They stayed after almost everyone left, swapping stories about the grizzled, old coach they came to love and came to Lincoln Financial Field today to memorialize. Former Eagles Ike Reese, Hugh Douglas and N.D. Kalu were just a few of the approximately 300 that traveled near and far to remember Jim Johnson and pay respects to his wife, Vicki, his children and his grandchildren.
Johnson, the long-time Eagles defensive coordinator, died on July 28 after a months-long battle with melanoma. Coach Andy Reid canceled training camp practices at Lehigh today so that many from the organization could attend a 40-minute service that was held inside the Linc.
Eagles players from various points of Johnson's ten-year tenure were in attendance, including Troy Vincent, Bobby Taylor, Jeremiah Trotter, Dani Jones, Al Harris, Quntin Mikell, Stewart Bradley and Trent Cole. Former Eagles safety Brian Dawkins, currently with the Denver Broncos, would have been in Philadelphia if it weren't for a broken hand that required surgery.
Many of Johnson's former assistants were on hand, including current NFL coaches John Harbaugh and Steve Spagnuolo, who left their own training camps. NFL commissioner Roger Godell made an appearance.
Rev. Herb Lusk, a former NFL player who acts on occassion as the Eagles chaplain, eulogized Johnson. He said that musicians played "Amazing Grace," Johnson's favorite song. Former Colts GM Bill Tobin, who has known Johnson since his days as a quarterback at Missouri, also spoke. There was a video tribute and there were large black and white photos of Johnson through the years on display.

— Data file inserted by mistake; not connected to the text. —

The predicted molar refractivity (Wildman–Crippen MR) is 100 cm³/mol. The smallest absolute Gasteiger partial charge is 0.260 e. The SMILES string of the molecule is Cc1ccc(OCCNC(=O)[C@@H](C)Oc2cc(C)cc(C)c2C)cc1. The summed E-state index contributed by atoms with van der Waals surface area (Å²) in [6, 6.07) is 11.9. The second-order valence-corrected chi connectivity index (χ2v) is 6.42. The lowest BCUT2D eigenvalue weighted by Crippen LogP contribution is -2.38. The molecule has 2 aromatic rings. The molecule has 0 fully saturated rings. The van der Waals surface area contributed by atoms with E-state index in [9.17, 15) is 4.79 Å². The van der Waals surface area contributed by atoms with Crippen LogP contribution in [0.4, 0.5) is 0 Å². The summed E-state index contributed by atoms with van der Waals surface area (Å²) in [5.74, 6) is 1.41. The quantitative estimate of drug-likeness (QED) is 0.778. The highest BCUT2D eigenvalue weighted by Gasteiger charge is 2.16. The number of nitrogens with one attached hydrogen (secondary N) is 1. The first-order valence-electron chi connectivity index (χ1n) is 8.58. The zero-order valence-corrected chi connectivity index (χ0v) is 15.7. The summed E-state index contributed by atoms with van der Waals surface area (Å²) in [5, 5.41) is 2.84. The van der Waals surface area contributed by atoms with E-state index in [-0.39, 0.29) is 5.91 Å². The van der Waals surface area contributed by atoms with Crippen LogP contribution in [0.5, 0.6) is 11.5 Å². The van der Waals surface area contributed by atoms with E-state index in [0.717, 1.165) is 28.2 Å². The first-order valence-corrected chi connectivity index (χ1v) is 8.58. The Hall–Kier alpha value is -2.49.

But it was the personal memories of Johnson that many in attendance will take home with them. Kalu spoke of the time he tore the anterior cruciate ligament in his knee in 2004 and Johnson soothed the defensive end.
"I’m sitting on the bench just crying and he just sat there for 15 minutes and wouldn’t say word because he knew there wasn’t any words he could say," Kalu said. "After 15-20 minutes he got up and said, ‘N.D., it’s going to be alright.’ Those are the stories people don’t know about. … He was a great man."
How great? Even former Eagles end Derrick Burgess liked him.
"He doesn’t like anybody," Kalu said. "He called me and he’s like, ‘Aw, man, Jim died.’ And just to hear Burgess’ voice, that let you know what type of person Jim was. Burgess doesn’t show emotion."
Kalu, who is retired from football, remembered the time Johnson told him he was no longer a starter.
"If you weren’t playing good he’d let you know," Kalu said. "He never sugar coated anything. He told you exactly how it was. I remember when he told me I got demoted and Trent Cole was going [to replace me]. It was obvious. Trent Cole is one of the best now. He didn’t beat around the bush. He didn’t play games. He just walked in and said, ‘Hey, I’m starting Trent. He’s being productive and you’re a little hurt.’ And I respected that. Some of these coaches start taking your reps away in practice. You don’t know where you stand. But you always knew where you stand with Jim whether it was good or bad."